With the passage and implementation of New York Criminal Procedure Law 160.59, “Sealing of Certain Convictions,” what was once an irrevocable and permanent blemish on one’s criminal record may no longer be the case. Instead of answering “yes” when an employer inquires about a criminal record, should you successfully seal an eligible conviction, New York Executive Law 296(16) precludes most potential employers from asking about your sealed criminal conviction or mandating that you divulge any information about the same.

Continue reading

A routine question by students at Columbia University is what is the university’s gender-based misconduct policy and how does it relate to Title IX? A very broad question involving many answers, the first step in understanding Columbia University’s gender-based misconduct policy and procedures for students, whether one is enrolled at Columbia, Barnard College or Teachers College, is to first identify what constitutes prohibited conduct.

Continue reading

A crime that is routinely prosecuted in New York City, and likely elsewhere through the State of New York, is New York Penal Law 265.01(1), Fourth Degree Criminal Possession of a Weapon. More specifically, if you knowingly possess a gravity knife or a switchblade knife you are guilty of a class “A” misdemeanor. Because of the severity of the crime, its creation of a permanent criminal record as a result of a conviction, and the fact that what the State identifies as a gravity knife often results in regular people being charged with crimes they had no idea they violated, there are many offenders who should consider having their old criminal conviction for PL 265.01 sealed in accordance with New York Criminal Procedure Law 160.59. For that matter, whether you had metal knuckles, a slingshot, shirken, chucka stick or any other per se weapon, conviction sealing is an option to consider.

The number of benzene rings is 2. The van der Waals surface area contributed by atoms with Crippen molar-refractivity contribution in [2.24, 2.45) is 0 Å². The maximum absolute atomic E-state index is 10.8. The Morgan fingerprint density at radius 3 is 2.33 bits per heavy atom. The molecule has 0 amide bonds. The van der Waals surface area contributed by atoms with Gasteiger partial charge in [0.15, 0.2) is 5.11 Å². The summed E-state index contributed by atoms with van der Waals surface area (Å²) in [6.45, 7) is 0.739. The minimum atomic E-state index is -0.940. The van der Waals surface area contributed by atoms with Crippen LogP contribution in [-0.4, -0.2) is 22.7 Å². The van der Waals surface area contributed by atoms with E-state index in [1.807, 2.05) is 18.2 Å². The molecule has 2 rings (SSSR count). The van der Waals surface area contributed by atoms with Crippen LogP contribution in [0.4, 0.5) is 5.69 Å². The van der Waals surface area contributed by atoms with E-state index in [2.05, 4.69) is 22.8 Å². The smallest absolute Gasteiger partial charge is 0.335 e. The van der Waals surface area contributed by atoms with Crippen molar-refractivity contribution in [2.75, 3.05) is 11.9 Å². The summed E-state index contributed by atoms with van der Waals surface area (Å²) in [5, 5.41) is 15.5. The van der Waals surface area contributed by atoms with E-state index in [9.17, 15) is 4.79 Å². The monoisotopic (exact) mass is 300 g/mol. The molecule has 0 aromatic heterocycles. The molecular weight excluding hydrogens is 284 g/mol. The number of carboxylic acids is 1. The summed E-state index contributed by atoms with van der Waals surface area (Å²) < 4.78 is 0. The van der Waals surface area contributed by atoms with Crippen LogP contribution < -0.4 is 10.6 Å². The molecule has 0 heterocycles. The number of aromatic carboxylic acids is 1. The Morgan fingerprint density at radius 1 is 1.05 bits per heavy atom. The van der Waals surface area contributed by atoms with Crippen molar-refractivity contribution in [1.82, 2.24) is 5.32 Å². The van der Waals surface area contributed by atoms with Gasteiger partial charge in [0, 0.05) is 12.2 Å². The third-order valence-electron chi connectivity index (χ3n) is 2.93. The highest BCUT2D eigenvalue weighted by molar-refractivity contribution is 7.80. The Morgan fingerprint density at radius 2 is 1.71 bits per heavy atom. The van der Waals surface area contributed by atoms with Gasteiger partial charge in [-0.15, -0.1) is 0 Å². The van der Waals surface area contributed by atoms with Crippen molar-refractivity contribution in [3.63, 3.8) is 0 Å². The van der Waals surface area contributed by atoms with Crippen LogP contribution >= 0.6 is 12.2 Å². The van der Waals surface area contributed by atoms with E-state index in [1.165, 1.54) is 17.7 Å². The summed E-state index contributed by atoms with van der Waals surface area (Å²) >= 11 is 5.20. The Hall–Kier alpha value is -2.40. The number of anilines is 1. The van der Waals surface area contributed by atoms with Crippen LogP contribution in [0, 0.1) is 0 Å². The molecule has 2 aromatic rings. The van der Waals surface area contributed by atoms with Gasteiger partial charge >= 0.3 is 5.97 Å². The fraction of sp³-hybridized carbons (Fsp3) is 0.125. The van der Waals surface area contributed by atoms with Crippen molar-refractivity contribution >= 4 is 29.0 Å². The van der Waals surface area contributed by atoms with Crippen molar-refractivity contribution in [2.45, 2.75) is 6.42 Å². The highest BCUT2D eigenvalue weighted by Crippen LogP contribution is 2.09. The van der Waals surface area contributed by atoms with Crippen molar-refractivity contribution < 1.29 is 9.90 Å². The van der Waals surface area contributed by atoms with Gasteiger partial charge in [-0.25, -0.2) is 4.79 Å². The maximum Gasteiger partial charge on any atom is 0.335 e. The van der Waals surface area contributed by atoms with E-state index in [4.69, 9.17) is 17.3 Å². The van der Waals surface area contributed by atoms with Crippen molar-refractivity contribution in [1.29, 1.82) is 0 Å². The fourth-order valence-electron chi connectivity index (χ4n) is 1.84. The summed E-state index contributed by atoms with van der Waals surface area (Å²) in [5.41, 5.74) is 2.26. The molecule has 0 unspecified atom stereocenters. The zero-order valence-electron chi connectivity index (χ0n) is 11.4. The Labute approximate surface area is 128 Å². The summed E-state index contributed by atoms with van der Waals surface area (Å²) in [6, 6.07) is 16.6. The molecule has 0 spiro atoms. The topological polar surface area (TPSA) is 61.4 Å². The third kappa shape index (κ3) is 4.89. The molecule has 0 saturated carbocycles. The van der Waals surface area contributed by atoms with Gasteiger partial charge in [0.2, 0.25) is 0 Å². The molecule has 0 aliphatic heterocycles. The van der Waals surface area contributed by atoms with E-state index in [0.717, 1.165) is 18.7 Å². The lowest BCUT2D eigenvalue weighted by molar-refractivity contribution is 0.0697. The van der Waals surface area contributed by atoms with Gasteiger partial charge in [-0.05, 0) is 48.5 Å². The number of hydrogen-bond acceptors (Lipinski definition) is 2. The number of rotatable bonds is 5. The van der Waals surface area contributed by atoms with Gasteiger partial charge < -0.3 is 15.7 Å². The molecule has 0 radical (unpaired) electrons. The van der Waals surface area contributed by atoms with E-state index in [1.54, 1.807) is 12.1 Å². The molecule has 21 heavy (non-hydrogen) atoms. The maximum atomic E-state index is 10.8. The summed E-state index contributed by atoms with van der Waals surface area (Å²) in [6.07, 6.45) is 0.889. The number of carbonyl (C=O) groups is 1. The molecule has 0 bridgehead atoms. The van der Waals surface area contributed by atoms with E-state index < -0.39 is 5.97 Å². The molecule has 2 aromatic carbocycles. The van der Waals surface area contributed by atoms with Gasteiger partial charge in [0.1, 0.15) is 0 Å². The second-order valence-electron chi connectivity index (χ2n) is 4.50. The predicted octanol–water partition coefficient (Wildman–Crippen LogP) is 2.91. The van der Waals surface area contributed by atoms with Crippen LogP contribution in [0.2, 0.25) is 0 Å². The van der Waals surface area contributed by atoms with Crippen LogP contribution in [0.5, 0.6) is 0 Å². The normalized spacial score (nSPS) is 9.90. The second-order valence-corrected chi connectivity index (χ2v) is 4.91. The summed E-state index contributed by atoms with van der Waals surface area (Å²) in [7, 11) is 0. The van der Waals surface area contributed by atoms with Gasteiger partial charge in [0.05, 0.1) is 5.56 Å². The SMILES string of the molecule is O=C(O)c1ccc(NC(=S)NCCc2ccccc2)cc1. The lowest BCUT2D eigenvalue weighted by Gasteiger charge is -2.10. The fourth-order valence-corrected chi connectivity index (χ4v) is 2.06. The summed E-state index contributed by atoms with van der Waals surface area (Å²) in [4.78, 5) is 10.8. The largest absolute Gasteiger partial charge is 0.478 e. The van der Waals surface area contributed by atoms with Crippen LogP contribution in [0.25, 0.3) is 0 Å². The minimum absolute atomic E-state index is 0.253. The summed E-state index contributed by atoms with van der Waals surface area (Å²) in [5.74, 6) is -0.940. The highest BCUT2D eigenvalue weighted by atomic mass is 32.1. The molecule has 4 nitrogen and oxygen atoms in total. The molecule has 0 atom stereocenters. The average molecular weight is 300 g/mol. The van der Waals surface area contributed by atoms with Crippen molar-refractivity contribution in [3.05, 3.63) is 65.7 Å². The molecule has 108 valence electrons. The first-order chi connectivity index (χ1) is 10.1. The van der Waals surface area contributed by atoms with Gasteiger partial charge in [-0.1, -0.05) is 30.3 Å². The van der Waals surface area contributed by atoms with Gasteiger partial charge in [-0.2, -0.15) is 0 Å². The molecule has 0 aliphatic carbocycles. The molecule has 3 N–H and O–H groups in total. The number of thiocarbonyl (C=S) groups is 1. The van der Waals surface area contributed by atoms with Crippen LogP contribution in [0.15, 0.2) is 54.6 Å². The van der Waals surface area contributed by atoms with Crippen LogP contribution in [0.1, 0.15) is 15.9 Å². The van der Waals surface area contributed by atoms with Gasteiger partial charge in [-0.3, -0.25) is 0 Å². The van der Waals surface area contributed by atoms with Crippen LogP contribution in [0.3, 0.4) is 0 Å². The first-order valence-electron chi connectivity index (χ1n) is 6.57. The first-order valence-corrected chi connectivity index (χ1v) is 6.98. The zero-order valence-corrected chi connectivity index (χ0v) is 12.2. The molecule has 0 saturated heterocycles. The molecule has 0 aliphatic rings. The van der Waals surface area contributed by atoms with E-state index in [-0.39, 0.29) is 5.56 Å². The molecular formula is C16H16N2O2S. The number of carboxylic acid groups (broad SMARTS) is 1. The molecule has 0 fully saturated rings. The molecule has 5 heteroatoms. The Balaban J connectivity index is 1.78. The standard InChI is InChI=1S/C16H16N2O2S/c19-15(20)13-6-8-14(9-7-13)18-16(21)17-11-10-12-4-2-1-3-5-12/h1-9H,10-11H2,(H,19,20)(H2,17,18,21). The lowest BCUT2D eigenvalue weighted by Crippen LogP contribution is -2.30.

One of the problems with PL 265.01, and reason why it is an offense that you should seek to seal from your criminal record, is that on  its face a conviction for any weapon offense has the worst possible connotation for and to a prospective employer. While one might argue a switchblade knife is often associated with a dangerous instrument, a gravity knife can be something as simple as a multi-tool purchased at a hardware store. While this blog does not address the merits of the law, the questions posed here are can you apply to have your conviction for NY PL 265.01 sealed with the passage of CPL 160.59 and is Fourth Degree Criminal Possession of a Weapon an eligible offense?